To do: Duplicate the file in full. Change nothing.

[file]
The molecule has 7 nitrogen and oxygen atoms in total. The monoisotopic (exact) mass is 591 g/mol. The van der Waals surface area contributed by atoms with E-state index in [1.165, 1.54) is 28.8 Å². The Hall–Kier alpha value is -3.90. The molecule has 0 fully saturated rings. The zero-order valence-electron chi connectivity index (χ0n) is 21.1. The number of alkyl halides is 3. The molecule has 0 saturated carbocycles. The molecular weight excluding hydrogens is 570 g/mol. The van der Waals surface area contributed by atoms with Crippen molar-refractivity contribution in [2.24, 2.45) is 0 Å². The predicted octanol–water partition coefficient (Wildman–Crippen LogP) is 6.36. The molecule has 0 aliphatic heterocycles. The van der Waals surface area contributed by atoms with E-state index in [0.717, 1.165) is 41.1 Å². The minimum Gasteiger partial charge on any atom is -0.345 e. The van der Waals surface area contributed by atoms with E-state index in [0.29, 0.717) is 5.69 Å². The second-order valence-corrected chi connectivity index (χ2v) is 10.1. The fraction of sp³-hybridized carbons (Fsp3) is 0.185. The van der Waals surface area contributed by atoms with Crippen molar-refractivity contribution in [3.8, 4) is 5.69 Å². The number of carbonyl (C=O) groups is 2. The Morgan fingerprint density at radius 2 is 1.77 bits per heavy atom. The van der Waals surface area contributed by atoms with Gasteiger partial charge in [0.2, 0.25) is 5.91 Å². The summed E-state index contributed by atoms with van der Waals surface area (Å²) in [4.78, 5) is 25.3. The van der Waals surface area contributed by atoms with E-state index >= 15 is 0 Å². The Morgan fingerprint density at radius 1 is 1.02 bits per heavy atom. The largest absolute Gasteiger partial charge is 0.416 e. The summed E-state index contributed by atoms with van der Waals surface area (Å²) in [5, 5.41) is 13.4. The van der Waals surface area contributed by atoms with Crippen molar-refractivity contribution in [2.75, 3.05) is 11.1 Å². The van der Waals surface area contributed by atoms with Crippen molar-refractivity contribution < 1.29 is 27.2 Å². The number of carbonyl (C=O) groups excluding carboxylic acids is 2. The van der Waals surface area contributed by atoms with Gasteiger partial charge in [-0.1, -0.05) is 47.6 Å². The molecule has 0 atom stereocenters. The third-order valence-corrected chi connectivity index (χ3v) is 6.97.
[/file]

The molecule has 7 nitrogen and oxygen atoms in total. The monoisotopic (exact) mass is 591 g/mol. The van der Waals surface area contributed by atoms with E-state index in [1.165, 1.54) is 28.8 Å². The Hall–Kier alpha value is -3.90. The molecule has 0 fully saturated rings. The zero-order valence-electron chi connectivity index (χ0n) is 21.1. The number of alkyl halides is 3. The molecule has 0 saturated carbocycles. The molecular weight excluding hydrogens is 570 g/mol. The van der Waals surface area contributed by atoms with Crippen molar-refractivity contribution in [2.24, 2.45) is 0 Å². The predicted octanol–water partition coefficient (Wildman–Crippen LogP) is 6.36. The molecule has 0 aliphatic heterocycles. The van der Waals surface area contributed by atoms with E-state index in [0.717, 1.165) is 41.1 Å². The minimum Gasteiger partial charge on any atom is -0.345 e. The van der Waals surface area contributed by atoms with E-state index in [0.29, 0.717) is 5.69 Å². The second-order valence-corrected chi connectivity index (χ2v) is 10.1. The fraction of sp³-hybridized carbons (Fsp3) is 0.185. The van der Waals surface area contributed by atoms with Crippen molar-refractivity contribution in [3.8, 4) is 5.69 Å². The number of carbonyl (C=O) groups is 2. The Morgan fingerprint density at radius 2 is 1.77 bits per heavy atom. The van der Waals surface area contributed by atoms with Gasteiger partial charge in [0.2, 0.25) is 5.91 Å². The summed E-state index contributed by atoms with van der Waals surface area (Å²) in [4.78, 5) is 25.3. The van der Waals surface area contributed by atoms with E-state index >= 15 is 0 Å². The Morgan fingerprint density at radius 1 is 1.02 bits per heavy atom. The largest absolute Gasteiger partial charge is 0.416 e. The summed E-state index contributed by atoms with van der Waals surface area (Å²) in [5, 5.41) is 13.4. The van der Waals surface area contributed by atoms with Crippen molar-refractivity contribution in [2.75, 3.05) is 11.1 Å². The van der Waals surface area contributed by atoms with Crippen molar-refractivity contribution < 1.29 is 27.2 Å². The number of carbonyl (C=O) groups excluding carboxylic acids is 2. The van der Waals surface area contributed by atoms with Gasteiger partial charge in [-0.1, -0.05) is 47.6 Å². The molecule has 0 atom stereocenters. The third-order valence-corrected chi connectivity index (χ3v) is 6.97.